The speakers were Lewis Bush and Levin Haegele  who use spectrographic, infrared and satellite technologies to process alternative ways of capturing information.

Levin Haegele sounds like an a very useful person to know. His mission is to realise the impossible dreams of artists. He also converts cameras to shoot in infra red and ultra violet.

 

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Levin Haegele shot with converted IR camera

 

Lewis Bush spies on international spy networks listening in to their coded messages, plotting their signal origins and collaging together complex satellite maps of remote terrains.

 

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Lewis Bush from Shadows of the State

 

Night time visit to Vitrine showing THE ONLYES POWER IS NO POWER from Wil Murray.

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Swirling and mutating, the image origins are echoes of locations where his family circus performed that were also the locations of “balloon bomb” strikes. The seasons marking time, summer and winter negatives overlaid and partially obscured with painted brush strokes. Painting out of history or the subconscious.

How information is lost or passed on is addressed in Blade Runner 2049 set in a dystopian future coping with a catastrophic digital data wipe leaving a gap in history.

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A short visit to Everything At Once at Store Studios, curated by Greg Hilty and Ossian Ward  for Lisson Gallery in collaboration with The Vinyl Factory.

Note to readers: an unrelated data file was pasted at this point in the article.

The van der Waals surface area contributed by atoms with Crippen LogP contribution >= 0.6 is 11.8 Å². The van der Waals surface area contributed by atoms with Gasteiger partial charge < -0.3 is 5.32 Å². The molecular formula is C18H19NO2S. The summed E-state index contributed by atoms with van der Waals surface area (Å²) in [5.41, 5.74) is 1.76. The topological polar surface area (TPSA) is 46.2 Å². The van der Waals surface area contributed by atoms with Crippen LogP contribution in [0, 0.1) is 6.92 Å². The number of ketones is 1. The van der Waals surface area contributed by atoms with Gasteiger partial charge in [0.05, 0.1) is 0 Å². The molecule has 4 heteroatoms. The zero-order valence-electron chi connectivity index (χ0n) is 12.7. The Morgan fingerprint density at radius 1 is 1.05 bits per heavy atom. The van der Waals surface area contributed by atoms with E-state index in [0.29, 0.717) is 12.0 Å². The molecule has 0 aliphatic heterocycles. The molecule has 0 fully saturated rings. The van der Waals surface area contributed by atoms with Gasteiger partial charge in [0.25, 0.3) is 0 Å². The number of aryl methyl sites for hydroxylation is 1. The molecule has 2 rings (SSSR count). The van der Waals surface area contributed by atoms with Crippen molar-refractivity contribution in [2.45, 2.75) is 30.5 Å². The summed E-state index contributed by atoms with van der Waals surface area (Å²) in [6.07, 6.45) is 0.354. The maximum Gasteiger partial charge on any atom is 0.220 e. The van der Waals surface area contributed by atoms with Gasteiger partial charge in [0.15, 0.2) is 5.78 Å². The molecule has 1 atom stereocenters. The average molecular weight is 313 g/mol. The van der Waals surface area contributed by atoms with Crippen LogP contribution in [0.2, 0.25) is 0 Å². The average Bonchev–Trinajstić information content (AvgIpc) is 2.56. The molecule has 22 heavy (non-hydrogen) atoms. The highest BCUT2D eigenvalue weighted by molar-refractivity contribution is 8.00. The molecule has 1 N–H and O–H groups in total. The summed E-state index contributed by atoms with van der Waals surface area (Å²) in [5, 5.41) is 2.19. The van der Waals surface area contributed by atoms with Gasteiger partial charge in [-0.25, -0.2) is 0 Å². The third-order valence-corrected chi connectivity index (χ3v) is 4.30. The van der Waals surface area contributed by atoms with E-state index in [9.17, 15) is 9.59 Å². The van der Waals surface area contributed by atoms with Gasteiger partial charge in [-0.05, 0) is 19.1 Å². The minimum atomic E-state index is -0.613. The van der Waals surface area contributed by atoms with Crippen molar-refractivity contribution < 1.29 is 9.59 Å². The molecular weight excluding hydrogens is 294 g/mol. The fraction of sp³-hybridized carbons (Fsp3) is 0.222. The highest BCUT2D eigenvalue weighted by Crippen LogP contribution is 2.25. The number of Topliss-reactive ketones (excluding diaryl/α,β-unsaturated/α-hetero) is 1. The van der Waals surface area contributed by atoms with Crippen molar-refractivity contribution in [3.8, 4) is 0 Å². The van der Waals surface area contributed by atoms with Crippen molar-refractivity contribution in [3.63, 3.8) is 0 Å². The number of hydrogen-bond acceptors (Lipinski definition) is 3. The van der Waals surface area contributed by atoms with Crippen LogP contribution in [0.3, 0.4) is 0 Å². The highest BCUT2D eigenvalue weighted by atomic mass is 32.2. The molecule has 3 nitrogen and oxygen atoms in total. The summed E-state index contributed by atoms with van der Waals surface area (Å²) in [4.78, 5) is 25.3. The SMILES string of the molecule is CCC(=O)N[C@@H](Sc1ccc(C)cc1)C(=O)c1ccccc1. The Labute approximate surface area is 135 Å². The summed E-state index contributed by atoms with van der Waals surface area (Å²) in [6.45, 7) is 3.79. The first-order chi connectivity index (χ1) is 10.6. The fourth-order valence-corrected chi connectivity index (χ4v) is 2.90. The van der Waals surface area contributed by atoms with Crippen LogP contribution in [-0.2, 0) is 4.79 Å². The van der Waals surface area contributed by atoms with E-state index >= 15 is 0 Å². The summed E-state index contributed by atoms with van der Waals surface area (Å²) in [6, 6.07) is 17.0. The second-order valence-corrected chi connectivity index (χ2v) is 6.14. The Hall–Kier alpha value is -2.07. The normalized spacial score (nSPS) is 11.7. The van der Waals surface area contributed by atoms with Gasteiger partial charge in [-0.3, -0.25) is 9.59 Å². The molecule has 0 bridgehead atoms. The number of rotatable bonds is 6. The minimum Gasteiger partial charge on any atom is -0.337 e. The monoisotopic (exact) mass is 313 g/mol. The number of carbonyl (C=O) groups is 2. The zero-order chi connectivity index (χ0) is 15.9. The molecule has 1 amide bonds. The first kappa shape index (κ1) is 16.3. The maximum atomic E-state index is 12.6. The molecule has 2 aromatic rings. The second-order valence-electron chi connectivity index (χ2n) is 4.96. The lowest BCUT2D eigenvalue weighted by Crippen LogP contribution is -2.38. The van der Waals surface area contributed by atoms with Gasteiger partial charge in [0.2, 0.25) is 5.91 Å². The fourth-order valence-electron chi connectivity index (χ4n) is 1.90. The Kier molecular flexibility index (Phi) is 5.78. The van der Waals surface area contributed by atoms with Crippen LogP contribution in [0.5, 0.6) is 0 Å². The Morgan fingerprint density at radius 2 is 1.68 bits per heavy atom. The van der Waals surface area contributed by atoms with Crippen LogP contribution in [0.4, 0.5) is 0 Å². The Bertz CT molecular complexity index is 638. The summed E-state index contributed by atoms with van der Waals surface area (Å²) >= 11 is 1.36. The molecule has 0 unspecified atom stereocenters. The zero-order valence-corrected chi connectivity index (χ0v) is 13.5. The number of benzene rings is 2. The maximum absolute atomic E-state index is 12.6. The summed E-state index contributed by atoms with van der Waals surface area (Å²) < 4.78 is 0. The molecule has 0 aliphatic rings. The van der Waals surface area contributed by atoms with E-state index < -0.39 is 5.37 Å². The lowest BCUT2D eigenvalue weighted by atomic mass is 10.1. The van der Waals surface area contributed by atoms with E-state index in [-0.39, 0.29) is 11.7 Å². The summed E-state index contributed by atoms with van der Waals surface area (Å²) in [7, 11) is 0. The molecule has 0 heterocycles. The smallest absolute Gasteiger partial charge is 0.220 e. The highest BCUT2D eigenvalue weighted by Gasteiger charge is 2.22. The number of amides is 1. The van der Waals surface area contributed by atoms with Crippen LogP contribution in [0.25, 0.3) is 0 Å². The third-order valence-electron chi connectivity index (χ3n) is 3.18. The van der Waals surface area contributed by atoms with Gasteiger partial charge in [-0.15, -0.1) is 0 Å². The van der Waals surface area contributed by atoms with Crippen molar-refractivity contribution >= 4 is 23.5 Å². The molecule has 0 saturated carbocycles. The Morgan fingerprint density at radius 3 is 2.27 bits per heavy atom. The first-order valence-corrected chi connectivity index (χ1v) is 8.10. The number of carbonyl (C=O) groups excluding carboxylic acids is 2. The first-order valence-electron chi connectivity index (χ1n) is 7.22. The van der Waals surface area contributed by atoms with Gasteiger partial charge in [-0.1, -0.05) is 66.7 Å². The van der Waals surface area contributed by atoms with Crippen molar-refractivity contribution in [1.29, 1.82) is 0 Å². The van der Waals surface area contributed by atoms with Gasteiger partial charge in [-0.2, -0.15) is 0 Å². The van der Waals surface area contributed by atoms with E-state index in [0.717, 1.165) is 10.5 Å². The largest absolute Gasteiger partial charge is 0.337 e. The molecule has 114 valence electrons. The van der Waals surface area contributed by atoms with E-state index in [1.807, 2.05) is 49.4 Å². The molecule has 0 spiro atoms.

Despite his rather selfish egotistical patenting of Vanta Black I have to admit Anish Kapoor makes visually intriguing works.

 

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Anish Kapoor At The Edge of the World II

 

 

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Ai Weiwei Iron Tree Trunk

 

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Dan Graham Two V’s Entrance-Way

 

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Rodney Graham Vexation Island (still)

 

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Allora and Calzadilla Solar Catastrophe

Alma Thomas showing in Soul of a Nation at Tate Modern. (At 80 was the first African American woman to have a solo show at the Whitney Museum of American Art in 1972.)Fascinated by the space age she followed daily reports of NASA’s Mariner 9 mission to photograph Mars. Huge dust storms on the planet prevented images from being relayed back to earth but inspired her to make this work.

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Alma Thomas Mars Dust (detail)

Ilya and Emilia Kabakov Not Everyone Will Be Taken Into The Future